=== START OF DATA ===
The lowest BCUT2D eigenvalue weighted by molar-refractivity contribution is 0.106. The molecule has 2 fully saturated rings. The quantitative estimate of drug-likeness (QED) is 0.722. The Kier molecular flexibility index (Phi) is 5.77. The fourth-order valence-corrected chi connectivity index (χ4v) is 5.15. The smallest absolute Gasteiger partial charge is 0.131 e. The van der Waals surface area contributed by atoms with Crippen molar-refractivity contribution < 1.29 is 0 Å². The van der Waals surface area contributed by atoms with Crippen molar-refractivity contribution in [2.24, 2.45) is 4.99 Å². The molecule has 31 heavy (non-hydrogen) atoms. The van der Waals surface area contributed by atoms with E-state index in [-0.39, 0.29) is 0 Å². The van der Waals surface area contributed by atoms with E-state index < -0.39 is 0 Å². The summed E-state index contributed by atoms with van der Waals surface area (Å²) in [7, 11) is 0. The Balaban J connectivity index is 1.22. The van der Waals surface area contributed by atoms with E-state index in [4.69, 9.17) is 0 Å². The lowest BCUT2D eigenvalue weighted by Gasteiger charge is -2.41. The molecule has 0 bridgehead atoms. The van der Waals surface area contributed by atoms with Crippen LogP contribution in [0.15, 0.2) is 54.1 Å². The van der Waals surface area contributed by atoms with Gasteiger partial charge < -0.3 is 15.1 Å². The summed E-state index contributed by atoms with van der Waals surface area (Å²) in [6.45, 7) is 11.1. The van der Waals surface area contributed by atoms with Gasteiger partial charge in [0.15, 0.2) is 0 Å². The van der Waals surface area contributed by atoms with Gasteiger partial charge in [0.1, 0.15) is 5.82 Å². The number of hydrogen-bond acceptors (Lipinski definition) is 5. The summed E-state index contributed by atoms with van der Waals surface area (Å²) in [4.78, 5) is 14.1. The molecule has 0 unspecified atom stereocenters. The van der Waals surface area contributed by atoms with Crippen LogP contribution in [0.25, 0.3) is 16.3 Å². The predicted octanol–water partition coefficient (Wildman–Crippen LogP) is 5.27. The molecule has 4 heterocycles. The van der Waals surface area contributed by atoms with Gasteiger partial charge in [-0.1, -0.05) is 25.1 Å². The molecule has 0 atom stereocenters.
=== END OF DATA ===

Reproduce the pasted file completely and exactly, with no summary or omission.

The lowest BCUT2D eigenvalue weighted by molar-refractivity contribution is 0.106. The molecule has 2 fully saturated rings. The quantitative estimate of drug-likeness (QED) is 0.722. The Kier molecular flexibility index (Phi) is 5.77. The fourth-order valence-corrected chi connectivity index (χ4v) is 5.15. The smallest absolute Gasteiger partial charge is 0.131 e. The van der Waals surface area contributed by atoms with Crippen molar-refractivity contribution < 1.29 is 0 Å². The van der Waals surface area contributed by atoms with Crippen molar-refractivity contribution in [2.24, 2.45) is 4.99 Å². The molecule has 31 heavy (non-hydrogen) atoms. The van der Waals surface area contributed by atoms with E-state index in [-0.39, 0.29) is 0 Å². The van der Waals surface area contributed by atoms with E-state index < -0.39 is 0 Å². The summed E-state index contributed by atoms with van der Waals surface area (Å²) in [7, 11) is 0. The Balaban J connectivity index is 1.22. The van der Waals surface area contributed by atoms with E-state index in [4.69, 9.17) is 0 Å². The lowest BCUT2D eigenvalue weighted by Gasteiger charge is -2.41. The molecule has 0 bridgehead atoms. The van der Waals surface area contributed by atoms with Crippen LogP contribution in [0.15, 0.2) is 54.1 Å². The van der Waals surface area contributed by atoms with Gasteiger partial charge < -0.3 is 15.1 Å². The summed E-state index contributed by atoms with van der Waals surface area (Å²) in [6.45, 7) is 11.1. The van der Waals surface area contributed by atoms with Gasteiger partial charge in [0.15, 0.2) is 0 Å². The van der Waals surface area contributed by atoms with Gasteiger partial charge in [0.1, 0.15) is 5.82 Å². The number of hydrogen-bond acceptors (Lipinski definition) is 5. The summed E-state index contributed by atoms with van der Waals surface area (Å²) in [4.78, 5) is 14.1. The molecule has 0 unspecified atom stereocenters. The van der Waals surface area contributed by atoms with Crippen LogP contribution in [0.25, 0.3) is 16.3 Å². The predicted octanol–water partition coefficient (Wildman–Crippen LogP) is 5.27. The molecule has 4 heterocycles. The van der Waals surface area contributed by atoms with Gasteiger partial charge in [-0.1, -0.05) is 25.1 Å². The molecule has 0 atom stereocenters.